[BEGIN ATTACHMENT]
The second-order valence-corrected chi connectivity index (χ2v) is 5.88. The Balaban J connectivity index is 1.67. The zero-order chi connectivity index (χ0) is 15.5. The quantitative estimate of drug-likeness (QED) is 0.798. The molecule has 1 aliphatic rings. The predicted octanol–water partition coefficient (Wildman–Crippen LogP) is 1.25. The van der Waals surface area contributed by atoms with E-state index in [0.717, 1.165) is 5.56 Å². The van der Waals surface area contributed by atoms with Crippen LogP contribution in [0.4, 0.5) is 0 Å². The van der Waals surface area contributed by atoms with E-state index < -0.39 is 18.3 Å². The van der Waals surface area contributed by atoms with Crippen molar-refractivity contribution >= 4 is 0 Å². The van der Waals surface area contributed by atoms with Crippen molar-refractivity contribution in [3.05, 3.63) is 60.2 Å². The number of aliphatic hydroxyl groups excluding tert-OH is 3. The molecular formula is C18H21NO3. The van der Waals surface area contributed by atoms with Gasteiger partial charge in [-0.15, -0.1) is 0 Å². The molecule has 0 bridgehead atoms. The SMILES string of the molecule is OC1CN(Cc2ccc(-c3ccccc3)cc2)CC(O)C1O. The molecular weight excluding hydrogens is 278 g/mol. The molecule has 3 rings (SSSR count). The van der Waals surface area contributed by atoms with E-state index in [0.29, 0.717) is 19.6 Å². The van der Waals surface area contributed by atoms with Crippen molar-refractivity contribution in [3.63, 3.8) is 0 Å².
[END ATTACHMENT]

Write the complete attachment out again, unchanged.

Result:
The second-order valence-corrected chi connectivity index (χ2v) is 5.88. The Balaban J connectivity index is 1.67. The zero-order chi connectivity index (χ0) is 15.5. The quantitative estimate of drug-likeness (QED) is 0.798. The molecule has 1 aliphatic rings. The predicted octanol–water partition coefficient (Wildman–Crippen LogP) is 1.25. The van der Waals surface area contributed by atoms with E-state index in [0.717, 1.165) is 5.56 Å². The van der Waals surface area contributed by atoms with Crippen LogP contribution in [0.4, 0.5) is 0 Å². The van der Waals surface area contributed by atoms with E-state index < -0.39 is 18.3 Å². The van der Waals surface area contributed by atoms with Crippen molar-refractivity contribution >= 4 is 0 Å². The van der Waals surface area contributed by atoms with Crippen molar-refractivity contribution in [3.05, 3.63) is 60.2 Å². The number of aliphatic hydroxyl groups excluding tert-OH is 3. The molecular formula is C18H21NO3. The van der Waals surface area contributed by atoms with Gasteiger partial charge in [-0.15, -0.1) is 0 Å². The molecule has 0 bridgehead atoms. The SMILES string of the molecule is OC1CN(Cc2ccc(-c3ccccc3)cc2)CC(O)C1O. The molecular weight excluding hydrogens is 278 g/mol. The molecule has 3 rings (SSSR count). The van der Waals surface area contributed by atoms with E-state index in [0.29, 0.717) is 19.6 Å². The van der Waals surface area contributed by atoms with Crippen molar-refractivity contribution in [3.63, 3.8) is 0 Å².